Are ‘Recheck’ Appointments Actually Needed?
Your dog’s ears are red and inflamed and he has been shaking his head and scratching at his ears. The doctor looks into the ears to find both ear canals are swollen with a dark wax inside. She gets a sample from the ear canals and performs cytology with a microscope diagnosing a mixed infection of bacteria and yeast. An ear cleaner and antibiotic ointment are prescribed and she tells you that she wants to recheck the ears in 2 weeks.
You administer the medication as prescribed and in about 10 days all the symptoms are gone and you reason that there is no need to return for a recheck/progress visit.
Fast forward 6 weeks. The symptoms return with a vengeance; they are worse now than before. So, you return to the vet only to learn that once again yeast and bacteria are found and medication is prescribed. Another recheck examination is scheduled in 2 weeks, but the ears respond to the medication and again you reason that there is no need to have the ears rechecked.
Imagine this scenario repeats itself several times and you become frustrated that the problem keeps recurring over and over, so you call and just ask for a refill of the medication. When told that an examination and cytology needs to be done before prescribing medication, you become even more frustrated telling the receptionist or doctor, “Every time I come in it’s the same thing, so I don’t see why I can’t just get the medication – after all, it seems to work every time.”
This situation occurs more often than you might think because most ear infections and skin infections in dogs are caused by allergies to either food on something in the environment. Allergies aren’t necessarily curable, but can be controlled.
Let’s look at this problem from the veterinarian’s perspective. When she keeps seeing the same problem every 2 or 3 months, but notes that none of the recheck appointments have been kept, she is also frustrated because she doesn’t know if each recurrence is a new infection or the original infection that never completely cleared up. You see, a dog can become symptom free and yet still have residual infection in the ear or on the skin. Only another examination and cytology at the proper time can reveal this. And sometimes, the bacteria causing the infection may change or become more resistant requiring different medications than those previously prescribed.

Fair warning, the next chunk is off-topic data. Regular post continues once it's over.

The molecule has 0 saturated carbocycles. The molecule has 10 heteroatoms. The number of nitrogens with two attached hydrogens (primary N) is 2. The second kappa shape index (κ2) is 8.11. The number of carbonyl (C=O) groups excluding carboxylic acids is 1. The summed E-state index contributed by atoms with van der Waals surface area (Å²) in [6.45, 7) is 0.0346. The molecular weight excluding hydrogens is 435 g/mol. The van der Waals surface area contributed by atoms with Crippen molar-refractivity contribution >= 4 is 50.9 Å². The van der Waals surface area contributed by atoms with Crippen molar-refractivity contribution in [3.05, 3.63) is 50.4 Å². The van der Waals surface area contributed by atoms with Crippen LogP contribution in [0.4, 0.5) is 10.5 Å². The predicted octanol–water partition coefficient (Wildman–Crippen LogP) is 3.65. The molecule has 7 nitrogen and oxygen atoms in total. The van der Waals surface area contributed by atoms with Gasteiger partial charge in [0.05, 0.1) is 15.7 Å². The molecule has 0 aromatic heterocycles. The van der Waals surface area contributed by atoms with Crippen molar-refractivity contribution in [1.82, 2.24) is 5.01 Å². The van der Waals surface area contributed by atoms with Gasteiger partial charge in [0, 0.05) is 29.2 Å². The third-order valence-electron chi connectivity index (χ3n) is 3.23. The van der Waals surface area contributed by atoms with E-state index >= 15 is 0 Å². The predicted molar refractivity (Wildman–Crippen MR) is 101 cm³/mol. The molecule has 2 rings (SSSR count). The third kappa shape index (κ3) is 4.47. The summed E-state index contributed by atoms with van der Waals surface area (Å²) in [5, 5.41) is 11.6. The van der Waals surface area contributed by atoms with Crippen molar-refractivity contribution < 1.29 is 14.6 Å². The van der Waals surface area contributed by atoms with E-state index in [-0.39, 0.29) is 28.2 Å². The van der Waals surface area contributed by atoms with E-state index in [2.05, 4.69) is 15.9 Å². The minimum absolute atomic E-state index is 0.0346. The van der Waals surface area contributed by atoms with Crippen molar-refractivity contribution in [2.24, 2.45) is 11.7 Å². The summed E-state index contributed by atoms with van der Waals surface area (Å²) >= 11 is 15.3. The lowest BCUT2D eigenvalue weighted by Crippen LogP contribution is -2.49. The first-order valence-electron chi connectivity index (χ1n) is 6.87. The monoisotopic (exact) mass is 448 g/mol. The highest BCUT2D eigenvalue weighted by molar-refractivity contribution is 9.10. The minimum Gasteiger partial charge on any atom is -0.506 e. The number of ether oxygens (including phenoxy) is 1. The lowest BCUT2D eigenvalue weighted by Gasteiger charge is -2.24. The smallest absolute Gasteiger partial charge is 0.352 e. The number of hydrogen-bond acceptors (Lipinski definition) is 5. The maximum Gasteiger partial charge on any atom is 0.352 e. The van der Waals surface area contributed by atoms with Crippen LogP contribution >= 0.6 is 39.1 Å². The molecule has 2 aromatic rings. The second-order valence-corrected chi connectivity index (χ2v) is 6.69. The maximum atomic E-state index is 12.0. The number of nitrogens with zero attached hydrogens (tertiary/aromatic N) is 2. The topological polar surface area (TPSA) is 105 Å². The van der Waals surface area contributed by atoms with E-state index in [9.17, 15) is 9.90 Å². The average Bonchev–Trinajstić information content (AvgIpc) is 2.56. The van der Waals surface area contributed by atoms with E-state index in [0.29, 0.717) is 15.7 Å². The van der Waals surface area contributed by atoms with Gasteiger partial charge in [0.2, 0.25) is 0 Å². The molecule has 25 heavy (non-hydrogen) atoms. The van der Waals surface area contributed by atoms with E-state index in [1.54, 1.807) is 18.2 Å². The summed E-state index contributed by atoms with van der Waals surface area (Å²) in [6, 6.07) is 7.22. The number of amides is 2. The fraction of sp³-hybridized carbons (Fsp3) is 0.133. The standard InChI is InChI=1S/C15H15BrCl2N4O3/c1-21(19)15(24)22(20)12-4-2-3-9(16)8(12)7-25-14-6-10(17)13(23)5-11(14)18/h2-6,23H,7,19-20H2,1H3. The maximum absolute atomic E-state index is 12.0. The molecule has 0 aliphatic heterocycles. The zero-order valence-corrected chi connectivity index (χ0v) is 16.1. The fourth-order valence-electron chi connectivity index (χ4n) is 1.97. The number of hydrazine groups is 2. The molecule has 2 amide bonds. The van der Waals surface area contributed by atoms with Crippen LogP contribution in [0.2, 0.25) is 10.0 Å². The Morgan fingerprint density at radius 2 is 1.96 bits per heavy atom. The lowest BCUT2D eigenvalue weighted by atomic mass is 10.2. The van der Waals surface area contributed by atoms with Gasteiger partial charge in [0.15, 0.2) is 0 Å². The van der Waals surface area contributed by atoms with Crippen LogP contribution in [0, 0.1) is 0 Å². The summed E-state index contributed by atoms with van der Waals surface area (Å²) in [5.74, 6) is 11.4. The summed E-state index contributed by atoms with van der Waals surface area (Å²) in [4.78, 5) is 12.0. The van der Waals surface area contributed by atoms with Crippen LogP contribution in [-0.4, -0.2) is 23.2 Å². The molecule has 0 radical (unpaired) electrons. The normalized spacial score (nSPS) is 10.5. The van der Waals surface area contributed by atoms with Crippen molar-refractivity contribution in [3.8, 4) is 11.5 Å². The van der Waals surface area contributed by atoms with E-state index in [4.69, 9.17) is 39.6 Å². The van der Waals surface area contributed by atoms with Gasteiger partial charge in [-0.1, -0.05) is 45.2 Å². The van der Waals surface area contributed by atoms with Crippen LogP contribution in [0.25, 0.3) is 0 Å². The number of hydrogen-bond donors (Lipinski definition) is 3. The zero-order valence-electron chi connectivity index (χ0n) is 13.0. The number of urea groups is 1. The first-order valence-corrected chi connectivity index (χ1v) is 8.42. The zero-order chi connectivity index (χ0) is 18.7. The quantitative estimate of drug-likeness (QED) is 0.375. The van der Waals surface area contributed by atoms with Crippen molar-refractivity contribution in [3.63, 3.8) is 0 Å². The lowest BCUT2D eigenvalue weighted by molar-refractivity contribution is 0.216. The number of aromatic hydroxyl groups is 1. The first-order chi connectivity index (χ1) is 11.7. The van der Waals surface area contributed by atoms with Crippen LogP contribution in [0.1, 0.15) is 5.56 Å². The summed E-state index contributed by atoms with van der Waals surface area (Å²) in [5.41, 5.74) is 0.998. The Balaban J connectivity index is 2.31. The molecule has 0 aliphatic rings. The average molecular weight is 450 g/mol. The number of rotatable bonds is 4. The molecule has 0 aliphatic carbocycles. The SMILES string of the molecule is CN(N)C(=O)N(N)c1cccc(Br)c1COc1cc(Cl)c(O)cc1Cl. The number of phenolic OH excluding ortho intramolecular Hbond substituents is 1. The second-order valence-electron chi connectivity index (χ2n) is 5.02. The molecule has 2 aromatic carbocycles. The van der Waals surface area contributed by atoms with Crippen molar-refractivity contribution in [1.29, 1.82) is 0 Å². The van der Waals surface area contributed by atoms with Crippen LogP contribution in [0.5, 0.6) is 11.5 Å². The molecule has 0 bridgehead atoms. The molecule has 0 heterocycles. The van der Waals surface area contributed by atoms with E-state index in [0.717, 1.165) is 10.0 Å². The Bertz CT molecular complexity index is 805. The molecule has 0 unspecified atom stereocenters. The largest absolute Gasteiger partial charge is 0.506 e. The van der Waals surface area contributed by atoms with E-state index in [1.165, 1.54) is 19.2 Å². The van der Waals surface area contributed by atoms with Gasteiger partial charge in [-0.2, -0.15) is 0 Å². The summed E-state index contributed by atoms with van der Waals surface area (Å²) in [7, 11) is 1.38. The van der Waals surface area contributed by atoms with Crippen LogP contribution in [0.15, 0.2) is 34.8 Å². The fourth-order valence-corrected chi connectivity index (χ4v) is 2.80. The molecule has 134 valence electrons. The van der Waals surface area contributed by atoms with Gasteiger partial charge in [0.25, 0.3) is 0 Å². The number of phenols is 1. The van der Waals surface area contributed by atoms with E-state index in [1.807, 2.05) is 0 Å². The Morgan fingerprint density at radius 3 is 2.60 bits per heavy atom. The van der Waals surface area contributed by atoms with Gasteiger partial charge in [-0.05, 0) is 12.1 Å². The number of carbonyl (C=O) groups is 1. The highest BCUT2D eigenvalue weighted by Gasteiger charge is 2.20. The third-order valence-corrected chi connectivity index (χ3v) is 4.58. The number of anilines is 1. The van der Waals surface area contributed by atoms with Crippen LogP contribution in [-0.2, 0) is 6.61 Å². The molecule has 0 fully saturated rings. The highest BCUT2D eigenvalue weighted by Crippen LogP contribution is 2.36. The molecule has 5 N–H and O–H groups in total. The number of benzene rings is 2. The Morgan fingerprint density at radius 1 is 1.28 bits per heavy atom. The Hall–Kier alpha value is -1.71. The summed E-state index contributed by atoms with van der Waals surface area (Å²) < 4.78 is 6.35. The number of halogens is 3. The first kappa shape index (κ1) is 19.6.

This is why the recheck examination and repeated cytology is so important. Some of those recurrences might have been avoided if proper followup had been done. This is not to say that your dog will never have another ear infection again, but hopefully, the number of recurrences and visits required for treatment will be reduced saving you time and money as well as the dog experiencing less pain and suffering.
Recheck examinations allow the doctor to determine if further treatment is needed or not. Some ear and skin infections require treatment longer than 2 or 3 weeks even though the dog appears to be symptom free. If the infection is cured or controlled, the doctor can outline a maintenance plan to prevent frequent recurrences. Sometimes a plan for determining if an underlying allergy or hormonal problem is behind recurrent infections is warranted. Expectations and prognosis in managing the problem long term can help alleviate frustration down the road.
In addition to ear and skin infections, eye problems, urinary tract infections, and any chronic disease such as diabetes, Cushings disease, thyroid diseases, heart or kidney failure all require recheck (progress) examinations to minimize symptoms and maximize your pet’s quality of life.
So, the next time you are tempted to skip a recheck appointment- save yourself and the doctor some potential frustration and keep the appointment. Your pet will thank you.
- dog ear infection
- ear infection
- infection over and over
- never clears up
- progress exam
- recheck appointment
- skin progress exam
- two week check up